What's different in this new wave of food trucks, and sometimes carts, is that they sell trendy food, not staples like hot dogs or muffins.
They started showing up about 10 years ago, led by pioneers including Kogi, a Korean barbecue truck in Los Angeles, said Kevin Higar, an analyst at Technomic Inc., a research company that studies the food industry.
Food trucks are just starting to become popular in cities such as Dallas, Higar said. Chicago is behind the rest of the country because it has ordinances that restrict trucks from parking within 200 feet of a restaurant.
Last month, Chicago ended a ban on truck operators from cooking onboard their vehicles.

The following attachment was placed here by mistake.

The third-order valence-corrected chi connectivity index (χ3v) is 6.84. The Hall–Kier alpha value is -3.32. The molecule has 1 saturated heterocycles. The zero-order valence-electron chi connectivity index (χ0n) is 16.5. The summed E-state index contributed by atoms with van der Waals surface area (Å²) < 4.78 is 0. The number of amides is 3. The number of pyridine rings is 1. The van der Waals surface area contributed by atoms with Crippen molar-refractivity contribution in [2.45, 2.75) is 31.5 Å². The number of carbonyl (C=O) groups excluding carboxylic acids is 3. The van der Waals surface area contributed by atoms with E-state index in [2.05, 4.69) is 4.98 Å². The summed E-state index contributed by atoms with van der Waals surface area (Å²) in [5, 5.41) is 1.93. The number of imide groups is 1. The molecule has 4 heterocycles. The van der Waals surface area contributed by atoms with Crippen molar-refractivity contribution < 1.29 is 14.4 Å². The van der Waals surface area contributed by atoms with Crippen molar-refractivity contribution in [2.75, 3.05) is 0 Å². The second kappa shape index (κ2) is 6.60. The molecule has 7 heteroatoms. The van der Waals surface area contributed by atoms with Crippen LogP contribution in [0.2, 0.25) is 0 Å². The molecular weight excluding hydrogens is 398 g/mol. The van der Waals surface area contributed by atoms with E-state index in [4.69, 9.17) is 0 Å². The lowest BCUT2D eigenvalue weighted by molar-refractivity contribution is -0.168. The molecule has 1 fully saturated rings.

In some cities such as Los Angeles, food truck growth is leveling off because governments limit the number of permits issued for mobile food vendors, Higar said.
Congestion is one reason for limits - everyone wants to be in the high-traffic areas.
In some cities, lots are set aside for a specific number of trucks or carts. But permits may also be limited because of pressure from traditional restaurants that don't want the lower-priced competition.
Weakness in the economy and high unemployment have encouraged more people to start truck and cart businesses, Higar said.
Some people who start food truck businesses include people who lost jobs, don't have prospects for a new one, and want more control over their lives, he said.
Another group includes people in their 20s and 30s who are interested in a career in the food industry. Rather than work for someone else, "they want to be able to express themselves and do it in their own way," Higar said.